Overlooked in many discussions on great thoroughbred sale bargains of recent years is Bel Esprit, the sire of Black Caviar, the 3-year-old filly who suggested she is poised to be the sprint queen of the autumn when she retained her unbeaten record in recording a dominant win in the $202,000 Group 2 Australia Stakes at Moonee Valley on Friday night.
Black Caviar, picture Quentin Lang, quentinjlang.com.
One of the first horses bred by Hunter Valley construction engineer Phil Gunter, resident owner with wife Leonie of the Llanilo Park stud near Coolmore at Jerrys Plains, Bel Esprit had unsightly front legs as a youngster and realised only $9,000 when sold to Macedon Lodge, Victoria through Baerami Thoroughbreds at the 2001 Inglis Sydney Classic yearling sale.
Now rejuvenating the iron constitution transmitting Njinsky male line as a sire at Lee Fleming’s Victorian breeding giant Eliza Park, this son of Coolmore’s world wide successful sire Royal Academy and the Vain mare Bespoken went on to be one of the best juveniles and 3-year-olds (accoladed a champion) of his generation.
They were the only years he competed and his 19 starts saw him finish in the first two in 12 stakes, including eight wins. He excited the nation when he won the first five of his six appearances at two, including the VRC Maribynong Plate (by four lengths) and the MRC Blue Diamond Preview (by 4.5 lengths) and Blue Diamond Stakes, before ending the campaign with a fifth as favourite in the Golden Slipper.
Although Slipper glory eluded Bel Esprit, his appearances at two suggested he was worthy of consideration on merit with his mercurial maternal grandsire Vain, one of the most brilliant horses bred in Victoria.
In earning $2 million, Bel Esprit went on to pick up five Group 1 cheques at three, a win in the Doomben 10,000 (1.3 lengths) and seconds in the VRC Newmarket, MRC Caulfield Guineas and Dubai Cup and MVRC Manikato Stakes.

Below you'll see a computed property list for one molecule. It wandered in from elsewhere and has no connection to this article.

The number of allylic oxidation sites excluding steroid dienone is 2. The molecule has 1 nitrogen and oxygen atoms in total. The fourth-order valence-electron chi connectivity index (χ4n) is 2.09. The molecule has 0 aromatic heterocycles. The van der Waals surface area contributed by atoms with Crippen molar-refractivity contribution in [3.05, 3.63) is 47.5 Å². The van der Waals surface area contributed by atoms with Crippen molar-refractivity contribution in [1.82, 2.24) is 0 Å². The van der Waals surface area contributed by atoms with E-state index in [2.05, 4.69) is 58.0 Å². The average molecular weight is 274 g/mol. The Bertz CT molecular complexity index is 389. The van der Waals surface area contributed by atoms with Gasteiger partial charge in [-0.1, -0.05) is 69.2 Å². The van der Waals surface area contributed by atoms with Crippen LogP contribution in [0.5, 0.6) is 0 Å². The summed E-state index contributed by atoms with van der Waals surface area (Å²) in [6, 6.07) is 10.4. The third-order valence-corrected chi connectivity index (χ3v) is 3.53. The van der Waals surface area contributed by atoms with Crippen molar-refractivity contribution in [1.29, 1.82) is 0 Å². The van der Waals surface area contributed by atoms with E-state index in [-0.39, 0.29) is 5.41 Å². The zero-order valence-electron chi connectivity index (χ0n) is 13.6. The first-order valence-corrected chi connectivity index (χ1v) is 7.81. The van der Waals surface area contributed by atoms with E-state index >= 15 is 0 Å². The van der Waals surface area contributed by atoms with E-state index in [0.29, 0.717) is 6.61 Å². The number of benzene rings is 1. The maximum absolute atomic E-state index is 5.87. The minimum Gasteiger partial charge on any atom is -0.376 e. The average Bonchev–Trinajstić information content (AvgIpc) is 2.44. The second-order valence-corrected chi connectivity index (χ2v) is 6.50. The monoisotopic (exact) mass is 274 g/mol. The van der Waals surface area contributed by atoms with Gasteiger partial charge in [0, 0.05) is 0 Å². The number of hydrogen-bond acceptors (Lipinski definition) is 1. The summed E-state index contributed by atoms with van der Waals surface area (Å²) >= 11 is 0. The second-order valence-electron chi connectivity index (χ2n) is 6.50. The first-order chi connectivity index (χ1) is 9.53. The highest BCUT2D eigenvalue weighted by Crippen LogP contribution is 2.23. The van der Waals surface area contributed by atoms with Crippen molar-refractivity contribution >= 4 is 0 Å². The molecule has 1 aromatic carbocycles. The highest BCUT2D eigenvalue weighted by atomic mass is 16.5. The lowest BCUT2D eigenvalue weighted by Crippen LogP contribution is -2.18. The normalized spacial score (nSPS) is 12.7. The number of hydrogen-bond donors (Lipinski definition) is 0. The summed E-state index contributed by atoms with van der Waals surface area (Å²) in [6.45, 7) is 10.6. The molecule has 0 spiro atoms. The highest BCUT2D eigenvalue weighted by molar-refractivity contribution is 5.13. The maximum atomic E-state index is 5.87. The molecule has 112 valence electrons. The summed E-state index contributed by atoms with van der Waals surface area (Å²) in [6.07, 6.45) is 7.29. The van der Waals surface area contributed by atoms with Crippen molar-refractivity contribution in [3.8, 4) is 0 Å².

Retired to stud in 2003 and now represented by four crops including current 2-year-olds, Bel Esprit has nearly 140 winners on the board, comprised by runners in Australia, New Zealand, Hong Kong, Macau, Singapore and South Africa.
He has supplied eight stakes winners, a score that is likely to improve dramatically in the near future following improved respect from quality breeders and stables. He is one of Australia’s busiest sires with each of his books for 2007 and 2009 being in excess of 250.
A son of the late eminent NSW breeder Jim Fleming (Tyreel stud) and a member of the ‘Flemings are Fabulous’ food store dynasty, Eliza Park stud founder and owner Lee Fleming has three good reasons to be joyous at the emergence of the Peter Moody trained unbeaten Black Caviar as a budding champion.
Successful in five Melbourne races, including four stakes, she is not only by Bel Esprit but her unraced dam Helsinge is half-sister by the Eliza Park sire Desert Sun (started off in New Zealand and supplied two times Australian Horse of the Year Sunline) to crack Flying Spur sprinter Magnus (won AJC Galaxy, second VRC Newmarket, Lightning Stakes, MRC Oakleigh Plate). Magnus is also on the Eliza Park sire strength, commencing his career in 2008 with116 mares and following with165 in 2009.
On the remorse side, Lee Fleming got rid of Black Caviar’s dam Helsinge, a mare he owned with R. Crabtree, before she went to stud. Now owned in Victoria by R. Jamieson, she went on to produce, however, two Bel Esprits as her first two foals, in order Black Caviar and her yet to be tested juvenile brother Moshe. Both Black Caviar ($210,000) and Moshe ($75,000) were sold through Adam Sangster’s Swettenham Stud, Nagambie consignments at the Inglis Melbourne Premier yearling sales.
Black Caviar’s grandam Scandinavia was a high class Snippets sprinter who won the Group 2 QTC Cup and MRC Blue Diamond Blue Diamond Preview and placed in four Group1s, the VRC Salinger Stakes, Newmarket, Lightning Stakes and SAJC Goodwood Handicap.
She was one of 11 winners from the 12 foals produced by the unraced Vain mare Song of Norway. She was from Love Song, a mare of English ancestory but a product of the modest Denmark breeding industry. Like the dam of Kingston Town, Love Song was imported to Australia by Melbourne businessman David Hains.